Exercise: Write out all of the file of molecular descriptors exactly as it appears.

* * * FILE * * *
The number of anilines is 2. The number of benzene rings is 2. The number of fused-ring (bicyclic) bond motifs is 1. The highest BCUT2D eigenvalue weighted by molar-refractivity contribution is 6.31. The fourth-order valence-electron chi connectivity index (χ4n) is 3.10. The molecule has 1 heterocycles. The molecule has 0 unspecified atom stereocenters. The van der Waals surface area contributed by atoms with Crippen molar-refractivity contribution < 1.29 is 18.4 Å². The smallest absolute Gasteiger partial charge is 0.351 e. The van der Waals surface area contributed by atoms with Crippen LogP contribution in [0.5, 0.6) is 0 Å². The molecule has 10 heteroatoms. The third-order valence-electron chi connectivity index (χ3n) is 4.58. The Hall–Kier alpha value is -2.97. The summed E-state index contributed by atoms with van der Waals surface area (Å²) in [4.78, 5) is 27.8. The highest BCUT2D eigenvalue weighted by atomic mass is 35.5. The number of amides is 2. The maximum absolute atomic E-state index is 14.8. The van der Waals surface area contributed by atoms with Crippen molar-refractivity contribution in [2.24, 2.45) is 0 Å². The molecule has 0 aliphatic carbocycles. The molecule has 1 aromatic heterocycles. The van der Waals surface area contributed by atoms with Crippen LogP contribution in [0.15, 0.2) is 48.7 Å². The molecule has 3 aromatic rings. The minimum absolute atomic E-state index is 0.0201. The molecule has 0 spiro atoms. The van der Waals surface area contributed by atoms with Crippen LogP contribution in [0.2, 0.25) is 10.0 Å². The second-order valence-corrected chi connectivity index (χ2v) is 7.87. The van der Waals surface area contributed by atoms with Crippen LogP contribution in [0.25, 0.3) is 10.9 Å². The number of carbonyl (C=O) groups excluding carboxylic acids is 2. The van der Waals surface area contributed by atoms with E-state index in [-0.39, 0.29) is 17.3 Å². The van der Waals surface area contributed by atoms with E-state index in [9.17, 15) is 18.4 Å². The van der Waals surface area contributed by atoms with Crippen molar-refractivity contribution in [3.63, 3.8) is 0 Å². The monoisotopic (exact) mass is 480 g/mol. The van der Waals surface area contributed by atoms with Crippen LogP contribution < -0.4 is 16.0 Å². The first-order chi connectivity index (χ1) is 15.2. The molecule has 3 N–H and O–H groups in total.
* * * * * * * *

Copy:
The number of anilines is 2. The number of benzene rings is 2. The number of fused-ring (bicyclic) bond motifs is 1. The highest BCUT2D eigenvalue weighted by molar-refractivity contribution is 6.31. The fourth-order valence-electron chi connectivity index (χ4n) is 3.10. The molecule has 1 heterocycles. The molecule has 0 unspecified atom stereocenters. The van der Waals surface area contributed by atoms with Crippen molar-refractivity contribution < 1.29 is 18.4 Å². The smallest absolute Gasteiger partial charge is 0.351 e. The van der Waals surface area contributed by atoms with Crippen LogP contribution in [0.5, 0.6) is 0 Å². The molecule has 10 heteroatoms. The third-order valence-electron chi connectivity index (χ3n) is 4.58. The Hall–Kier alpha value is -2.97. The summed E-state index contributed by atoms with van der Waals surface area (Å²) in [4.78, 5) is 27.8. The highest BCUT2D eigenvalue weighted by atomic mass is 35.5. The number of amides is 2. The maximum absolute atomic E-state index is 14.8. The van der Waals surface area contributed by atoms with Crippen molar-refractivity contribution in [2.24, 2.45) is 0 Å². The molecule has 0 aliphatic carbocycles. The molecule has 1 aromatic heterocycles. The van der Waals surface area contributed by atoms with Crippen LogP contribution in [0.15, 0.2) is 48.7 Å². The molecule has 3 aromatic rings. The minimum absolute atomic E-state index is 0.0201. The molecule has 0 spiro atoms. The van der Waals surface area contributed by atoms with Crippen LogP contribution in [0.2, 0.25) is 10.0 Å². The second-order valence-corrected chi connectivity index (χ2v) is 7.87. The van der Waals surface area contributed by atoms with Crippen LogP contribution in [0.25, 0.3) is 10.9 Å². The number of carbonyl (C=O) groups excluding carboxylic acids is 2. The van der Waals surface area contributed by atoms with E-state index in [-0.39, 0.29) is 17.3 Å². The van der Waals surface area contributed by atoms with E-state index in [9.17, 15) is 18.4 Å². The van der Waals surface area contributed by atoms with Crippen molar-refractivity contribution in [3.63, 3.8) is 0 Å². The monoisotopic (exact) mass is 480 g/mol. The van der Waals surface area contributed by atoms with Crippen LogP contribution < -0.4 is 16.0 Å². The first-order chi connectivity index (χ1) is 15.2. The molecule has 3 N–H and O–H groups in total.